These flaws can pose a serious risk to businesses that depend on SAP systems to store and manage sensitive data. So, it’s crucial to regularly check and fi­x any potential issues to keep the system secure.

How does the exploitation of SAP information disclosure vulnerabilities work? Attackers can exploit information disclosure vulnerabilities in diverse ways, depending on the specific weakness in the SAP system. One standard method attackers use to manipulate SAP information disclosure vulnerabilities is to probe the system for faults. This can involve scanning the network for open ports or services, looking for default passwords or other con­figuration issues, or attempting to exploit known vulnerabilities in the software.

Once the attacker has identifi­ed a vulnerability that allows them to access sensitive data, they can use this information to carry out other attacks. For example, they may use the stolen data to launch a spear-phishing attack or gain access to other connected systems to the SAP system.

An example of an information disclosure vulnerability in SAP can be caused by a confi­guration issue that allows an unauthorized user to enter the SAP system and access sensitive data stored in the system.

For instance, a threat actor can access sensitive data without proper authorization if you don’t correctly confi­gure an SAP system.

This could occur if you don’t set up the access control lists in the system correctly or if there is a flaw in the software program code that allows an attacker to bypass these controls. Internet communication services residing in the public namespace intentionally do not require authentication. Attackers know this and often acquire system information during the exploration phase.

Stopping Disclosure Vulnerabilities—A Multi-Layered Approach

Preventing information disclosure vulnerabilities in SAP systems requires a multi-layered approach involving a combination of technical controls, policies and procedures, and user awareness. The flaw occurs in the SAP native product and requires precise patching, but it is also in the customer-owned program code that needs to be scanned and corrected. Additionally, an incorrect configuration can cause an information disclosure vulnerability.

Security platforms are available that offer solutions to help organizations improve the security of their SAP systems. These cybersecurity solutions provide these types of advanced features:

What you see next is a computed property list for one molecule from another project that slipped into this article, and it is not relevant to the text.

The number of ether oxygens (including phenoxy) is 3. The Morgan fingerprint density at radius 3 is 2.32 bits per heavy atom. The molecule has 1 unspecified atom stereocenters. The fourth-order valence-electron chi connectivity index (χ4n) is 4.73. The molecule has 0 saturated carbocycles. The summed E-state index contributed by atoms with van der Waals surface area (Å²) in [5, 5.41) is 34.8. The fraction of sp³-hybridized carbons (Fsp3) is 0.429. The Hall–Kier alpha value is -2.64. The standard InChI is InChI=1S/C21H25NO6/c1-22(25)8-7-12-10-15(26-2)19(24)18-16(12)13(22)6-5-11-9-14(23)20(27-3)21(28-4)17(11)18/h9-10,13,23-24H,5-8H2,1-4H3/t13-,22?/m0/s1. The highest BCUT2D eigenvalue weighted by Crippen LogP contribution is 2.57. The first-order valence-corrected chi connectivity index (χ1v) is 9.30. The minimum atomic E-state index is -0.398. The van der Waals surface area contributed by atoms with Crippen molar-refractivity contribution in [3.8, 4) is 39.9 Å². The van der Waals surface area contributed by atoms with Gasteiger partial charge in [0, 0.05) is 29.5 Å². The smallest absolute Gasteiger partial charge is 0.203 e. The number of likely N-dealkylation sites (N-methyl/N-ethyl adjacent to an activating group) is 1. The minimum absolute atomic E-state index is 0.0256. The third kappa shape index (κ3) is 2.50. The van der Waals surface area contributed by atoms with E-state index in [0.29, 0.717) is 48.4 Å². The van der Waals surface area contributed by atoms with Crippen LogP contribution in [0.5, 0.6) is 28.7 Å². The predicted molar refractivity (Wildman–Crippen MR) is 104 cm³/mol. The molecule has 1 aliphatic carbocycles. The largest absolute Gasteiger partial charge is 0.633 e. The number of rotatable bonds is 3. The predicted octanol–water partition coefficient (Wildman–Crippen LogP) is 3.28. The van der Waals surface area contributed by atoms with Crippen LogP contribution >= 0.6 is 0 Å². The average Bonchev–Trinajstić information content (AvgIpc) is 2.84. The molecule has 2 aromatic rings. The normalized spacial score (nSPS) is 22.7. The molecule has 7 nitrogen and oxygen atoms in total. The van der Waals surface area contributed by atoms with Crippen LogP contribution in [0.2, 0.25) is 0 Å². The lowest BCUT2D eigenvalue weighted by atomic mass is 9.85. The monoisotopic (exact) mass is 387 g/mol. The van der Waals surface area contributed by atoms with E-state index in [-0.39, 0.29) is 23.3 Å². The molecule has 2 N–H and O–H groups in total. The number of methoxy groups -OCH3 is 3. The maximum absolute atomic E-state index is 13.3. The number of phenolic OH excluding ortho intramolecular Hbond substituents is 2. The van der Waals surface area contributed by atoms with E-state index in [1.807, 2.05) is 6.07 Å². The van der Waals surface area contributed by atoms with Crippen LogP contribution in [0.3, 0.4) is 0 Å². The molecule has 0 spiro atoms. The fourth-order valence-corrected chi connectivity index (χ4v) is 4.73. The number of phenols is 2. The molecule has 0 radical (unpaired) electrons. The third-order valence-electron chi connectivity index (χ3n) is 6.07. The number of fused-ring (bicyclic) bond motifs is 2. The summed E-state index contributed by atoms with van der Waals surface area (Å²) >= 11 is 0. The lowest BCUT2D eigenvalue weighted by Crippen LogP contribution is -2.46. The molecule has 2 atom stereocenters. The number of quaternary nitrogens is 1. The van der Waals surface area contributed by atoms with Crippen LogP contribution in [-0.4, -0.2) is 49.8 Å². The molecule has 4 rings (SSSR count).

• Vulnerability Management—As the name implies, this feature scans SAP applications and databases for vulnerabilities and provides detailed information on how to fi­x the issues uncovered. This helps organizations identify and address potential security weaknesses before attackers exploit them.
  • Real-Time -Threat Detection—Real-time threat detection surveys all SAP application log sources for suspicious activity and alerts security teams—in real time—to potential incidents. These real-time alerts help organizations quickly identify and respond to potential security threats before they can cause damage. They also assist organizations in complying with KRITIS, GDPR, SOX, and PCI DSS regulations.


As the adoption of SAP continues to rise globally, so does the risk of hackers penetrating valuable data. Although beneficial from a super­ficial layer, standard cybersecurity practices lack the specific insights into the inner workings of SAP systems to reduce attack vectors and sufficiently harden the system.

IT personnel must approach SAP security more thoughtfully and avoid reliance on out-of-the-box cybersecurity remedies as their primary frontline defense. The best protection against hackers is a well-orchestrated offense. Identifying and blocking SAP attacks at their onset can only be accomplished by leveraging real-time—and trusted—alerts from platforms intricately designed as a companion to the main application.

Remember, security measures in native applications often only cover the basics, and today’s well-funded and organized hackers are far from basic.